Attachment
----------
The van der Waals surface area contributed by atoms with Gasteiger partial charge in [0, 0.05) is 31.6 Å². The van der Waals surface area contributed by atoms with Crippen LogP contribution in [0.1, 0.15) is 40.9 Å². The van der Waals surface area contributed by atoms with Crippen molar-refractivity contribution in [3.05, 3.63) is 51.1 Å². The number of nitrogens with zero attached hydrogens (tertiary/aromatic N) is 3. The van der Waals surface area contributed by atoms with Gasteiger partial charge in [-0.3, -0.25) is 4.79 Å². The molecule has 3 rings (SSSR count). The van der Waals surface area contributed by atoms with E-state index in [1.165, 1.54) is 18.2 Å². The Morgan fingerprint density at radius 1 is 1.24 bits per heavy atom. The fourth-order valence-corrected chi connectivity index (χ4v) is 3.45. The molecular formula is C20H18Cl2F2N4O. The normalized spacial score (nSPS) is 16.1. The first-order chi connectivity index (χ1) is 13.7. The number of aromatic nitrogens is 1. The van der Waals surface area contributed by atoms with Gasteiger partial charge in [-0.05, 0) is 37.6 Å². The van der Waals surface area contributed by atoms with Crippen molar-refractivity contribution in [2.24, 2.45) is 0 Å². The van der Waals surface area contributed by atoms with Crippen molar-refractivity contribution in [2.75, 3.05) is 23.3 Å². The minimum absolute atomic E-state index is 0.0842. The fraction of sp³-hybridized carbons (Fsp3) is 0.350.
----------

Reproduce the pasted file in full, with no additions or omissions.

The van der Waals surface area contributed by atoms with Gasteiger partial charge in [0, 0.05) is 31.6 Å². The van der Waals surface area contributed by atoms with Crippen LogP contribution in [0.1, 0.15) is 40.9 Å². The van der Waals surface area contributed by atoms with Crippen molar-refractivity contribution in [3.05, 3.63) is 51.1 Å². The number of nitrogens with zero attached hydrogens (tertiary/aromatic N) is 3. The van der Waals surface area contributed by atoms with Gasteiger partial charge in [-0.3, -0.25) is 4.79 Å². The molecule has 3 rings (SSSR count). The van der Waals surface area contributed by atoms with E-state index in [1.165, 1.54) is 18.2 Å². The Morgan fingerprint density at radius 1 is 1.24 bits per heavy atom. The fourth-order valence-corrected chi connectivity index (χ4v) is 3.45. The molecular formula is C20H18Cl2F2N4O. The normalized spacial score (nSPS) is 16.1. The first-order chi connectivity index (χ1) is 13.7. The number of aromatic nitrogens is 1. The van der Waals surface area contributed by atoms with Gasteiger partial charge in [-0.05, 0) is 37.6 Å². The van der Waals surface area contributed by atoms with Crippen molar-refractivity contribution in [2.24, 2.45) is 0 Å². The van der Waals surface area contributed by atoms with Crippen molar-refractivity contribution in [2.75, 3.05) is 23.3 Å². The minimum absolute atomic E-state index is 0.0842. The fraction of sp³-hybridized carbons (Fsp3) is 0.350.